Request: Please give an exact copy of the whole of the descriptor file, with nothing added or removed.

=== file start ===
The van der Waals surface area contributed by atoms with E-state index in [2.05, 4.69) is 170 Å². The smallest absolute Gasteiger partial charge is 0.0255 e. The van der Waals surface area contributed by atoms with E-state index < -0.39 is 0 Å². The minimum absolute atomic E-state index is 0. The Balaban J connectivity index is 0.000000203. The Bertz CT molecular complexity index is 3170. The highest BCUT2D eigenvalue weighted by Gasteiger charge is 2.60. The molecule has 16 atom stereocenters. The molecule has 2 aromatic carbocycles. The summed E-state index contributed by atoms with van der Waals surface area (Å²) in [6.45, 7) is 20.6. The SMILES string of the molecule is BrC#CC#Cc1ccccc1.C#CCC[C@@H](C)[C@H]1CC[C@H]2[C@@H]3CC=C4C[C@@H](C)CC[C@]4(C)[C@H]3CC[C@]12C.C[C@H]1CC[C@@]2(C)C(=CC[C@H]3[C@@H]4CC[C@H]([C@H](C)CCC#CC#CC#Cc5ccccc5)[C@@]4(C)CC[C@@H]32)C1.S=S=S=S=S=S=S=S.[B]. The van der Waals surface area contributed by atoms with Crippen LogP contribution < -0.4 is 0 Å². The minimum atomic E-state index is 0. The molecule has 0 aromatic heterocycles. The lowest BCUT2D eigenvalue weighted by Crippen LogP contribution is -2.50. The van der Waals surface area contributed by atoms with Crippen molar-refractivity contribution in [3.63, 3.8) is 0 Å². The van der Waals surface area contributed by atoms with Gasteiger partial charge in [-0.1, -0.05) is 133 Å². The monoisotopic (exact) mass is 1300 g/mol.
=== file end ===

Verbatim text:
The van der Waals surface area contributed by atoms with E-state index in [2.05, 4.69) is 170 Å². The smallest absolute Gasteiger partial charge is 0.0255 e. The van der Waals surface area contributed by atoms with E-state index < -0.39 is 0 Å². The minimum absolute atomic E-state index is 0. The Balaban J connectivity index is 0.000000203. The Bertz CT molecular complexity index is 3170. The highest BCUT2D eigenvalue weighted by Gasteiger charge is 2.60. The molecule has 16 atom stereocenters. The molecule has 2 aromatic carbocycles. The summed E-state index contributed by atoms with van der Waals surface area (Å²) in [6.45, 7) is 20.6. The SMILES string of the molecule is BrC#CC#Cc1ccccc1.C#CCC[C@@H](C)[C@H]1CC[C@H]2[C@@H]3CC=C4C[C@@H](C)CC[C@]4(C)[C@H]3CC[C@]12C.C[C@H]1CC[C@@]2(C)C(=CC[C@H]3[C@@H]4CC[C@H]([C@H](C)CCC#CC#CC#Cc5ccccc5)[C@@]4(C)CC[C@@H]32)C1.S=S=S=S=S=S=S=S.[B]. The van der Waals surface area contributed by atoms with Crippen LogP contribution < -0.4 is 0 Å². The minimum atomic E-state index is 0. The molecule has 0 aromatic heterocycles. The lowest BCUT2D eigenvalue weighted by Crippen LogP contribution is -2.50. The van der Waals surface area contributed by atoms with Crippen molar-refractivity contribution in [3.63, 3.8) is 0 Å². The van der Waals surface area contributed by atoms with Gasteiger partial charge in [-0.1, -0.05) is 133 Å². The monoisotopic (exact) mass is 1300 g/mol.